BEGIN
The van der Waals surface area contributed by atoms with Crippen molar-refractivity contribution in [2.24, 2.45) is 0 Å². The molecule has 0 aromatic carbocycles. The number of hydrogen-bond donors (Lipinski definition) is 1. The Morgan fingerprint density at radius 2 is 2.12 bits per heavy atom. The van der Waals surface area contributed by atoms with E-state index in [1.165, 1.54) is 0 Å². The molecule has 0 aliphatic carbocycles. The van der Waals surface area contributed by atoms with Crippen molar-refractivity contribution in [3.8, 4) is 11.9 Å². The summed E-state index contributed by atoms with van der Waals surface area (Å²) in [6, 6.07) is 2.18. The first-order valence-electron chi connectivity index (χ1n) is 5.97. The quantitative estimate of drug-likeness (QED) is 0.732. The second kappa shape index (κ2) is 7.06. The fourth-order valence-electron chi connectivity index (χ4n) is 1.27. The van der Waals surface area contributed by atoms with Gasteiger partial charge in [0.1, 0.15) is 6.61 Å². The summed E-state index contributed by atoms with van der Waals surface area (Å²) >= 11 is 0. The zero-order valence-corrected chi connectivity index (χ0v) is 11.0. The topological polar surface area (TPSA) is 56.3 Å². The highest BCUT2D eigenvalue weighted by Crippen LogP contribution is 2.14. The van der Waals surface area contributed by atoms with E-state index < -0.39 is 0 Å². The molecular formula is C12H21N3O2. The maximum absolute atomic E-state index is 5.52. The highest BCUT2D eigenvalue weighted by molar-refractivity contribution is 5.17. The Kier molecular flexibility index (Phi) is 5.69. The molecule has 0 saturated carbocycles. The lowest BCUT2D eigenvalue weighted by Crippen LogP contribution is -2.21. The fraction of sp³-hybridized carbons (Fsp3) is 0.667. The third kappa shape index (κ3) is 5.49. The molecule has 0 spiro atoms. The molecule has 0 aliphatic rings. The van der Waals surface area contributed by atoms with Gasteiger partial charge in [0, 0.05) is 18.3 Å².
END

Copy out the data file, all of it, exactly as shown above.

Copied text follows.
The van der Waals surface area contributed by atoms with Crippen molar-refractivity contribution in [2.24, 2.45) is 0 Å². The molecule has 0 aromatic carbocycles. The number of hydrogen-bond donors (Lipinski definition) is 1. The Morgan fingerprint density at radius 2 is 2.12 bits per heavy atom. The van der Waals surface area contributed by atoms with E-state index in [1.165, 1.54) is 0 Å². The molecule has 0 aliphatic carbocycles. The van der Waals surface area contributed by atoms with Crippen molar-refractivity contribution in [3.8, 4) is 11.9 Å². The summed E-state index contributed by atoms with van der Waals surface area (Å²) in [6, 6.07) is 2.18. The first-order valence-electron chi connectivity index (χ1n) is 5.97. The quantitative estimate of drug-likeness (QED) is 0.732. The second kappa shape index (κ2) is 7.06. The fourth-order valence-electron chi connectivity index (χ4n) is 1.27. The van der Waals surface area contributed by atoms with Gasteiger partial charge in [0.1, 0.15) is 6.61 Å². The summed E-state index contributed by atoms with van der Waals surface area (Å²) >= 11 is 0. The zero-order valence-corrected chi connectivity index (χ0v) is 11.0. The topological polar surface area (TPSA) is 56.3 Å². The highest BCUT2D eigenvalue weighted by Crippen LogP contribution is 2.14. The van der Waals surface area contributed by atoms with E-state index < -0.39 is 0 Å². The molecular formula is C12H21N3O2. The maximum absolute atomic E-state index is 5.52. The highest BCUT2D eigenvalue weighted by molar-refractivity contribution is 5.17. The Kier molecular flexibility index (Phi) is 5.69. The molecule has 0 saturated carbocycles. The lowest BCUT2D eigenvalue weighted by Crippen LogP contribution is -2.21. The fraction of sp³-hybridized carbons (Fsp3) is 0.667. The third kappa shape index (κ3) is 5.49. The molecule has 0 spiro atoms. The molecule has 0 aliphatic rings. The van der Waals surface area contributed by atoms with Gasteiger partial charge in [0, 0.05) is 18.3 Å².